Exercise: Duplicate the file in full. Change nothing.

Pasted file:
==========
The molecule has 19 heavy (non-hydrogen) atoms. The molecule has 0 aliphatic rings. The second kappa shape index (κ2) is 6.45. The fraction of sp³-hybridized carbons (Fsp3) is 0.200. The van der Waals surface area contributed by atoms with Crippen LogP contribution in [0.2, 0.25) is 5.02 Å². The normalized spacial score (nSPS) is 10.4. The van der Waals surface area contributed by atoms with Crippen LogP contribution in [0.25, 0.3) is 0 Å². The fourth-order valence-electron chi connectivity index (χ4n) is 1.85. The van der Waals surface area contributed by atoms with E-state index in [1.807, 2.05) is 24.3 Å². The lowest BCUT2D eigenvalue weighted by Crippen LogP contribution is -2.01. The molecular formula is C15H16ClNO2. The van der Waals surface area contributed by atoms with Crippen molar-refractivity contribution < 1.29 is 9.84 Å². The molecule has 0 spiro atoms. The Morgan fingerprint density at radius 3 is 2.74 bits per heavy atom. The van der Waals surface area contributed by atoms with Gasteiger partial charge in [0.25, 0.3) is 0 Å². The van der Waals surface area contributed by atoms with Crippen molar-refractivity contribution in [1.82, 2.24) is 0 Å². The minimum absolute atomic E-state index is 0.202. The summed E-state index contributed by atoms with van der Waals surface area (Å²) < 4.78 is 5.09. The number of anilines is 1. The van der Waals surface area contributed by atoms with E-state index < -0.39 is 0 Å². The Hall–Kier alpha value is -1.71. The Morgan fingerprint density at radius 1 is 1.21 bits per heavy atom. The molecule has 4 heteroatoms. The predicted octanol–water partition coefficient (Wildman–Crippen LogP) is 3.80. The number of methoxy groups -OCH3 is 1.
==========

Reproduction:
The molecule has 19 heavy (non-hydrogen) atoms. The molecule has 0 aliphatic rings. The second kappa shape index (κ2) is 6.45. The fraction of sp³-hybridized carbons (Fsp3) is 0.200. The van der Waals surface area contributed by atoms with Crippen LogP contribution in [0.2, 0.25) is 5.02 Å². The normalized spacial score (nSPS) is 10.4. The van der Waals surface area contributed by atoms with Crippen LogP contribution in [0.25, 0.3) is 0 Å². The fourth-order valence-electron chi connectivity index (χ4n) is 1.85. The van der Waals surface area contributed by atoms with E-state index in [1.807, 2.05) is 24.3 Å². The lowest BCUT2D eigenvalue weighted by Crippen LogP contribution is -2.01. The molecular formula is C15H16ClNO2. The van der Waals surface area contributed by atoms with Crippen molar-refractivity contribution < 1.29 is 9.84 Å². The molecule has 0 spiro atoms. The Morgan fingerprint density at radius 3 is 2.74 bits per heavy atom. The van der Waals surface area contributed by atoms with Gasteiger partial charge in [0.25, 0.3) is 0 Å². The van der Waals surface area contributed by atoms with Crippen molar-refractivity contribution in [1.82, 2.24) is 0 Å². The minimum absolute atomic E-state index is 0.202. The summed E-state index contributed by atoms with van der Waals surface area (Å²) < 4.78 is 5.09. The number of anilines is 1. The van der Waals surface area contributed by atoms with E-state index < -0.39 is 0 Å². The Hall–Kier alpha value is -1.71. The Morgan fingerprint density at radius 1 is 1.21 bits per heavy atom. The molecule has 4 heteroatoms. The predicted octanol–water partition coefficient (Wildman–Crippen LogP) is 3.80. The number of methoxy groups -OCH3 is 1.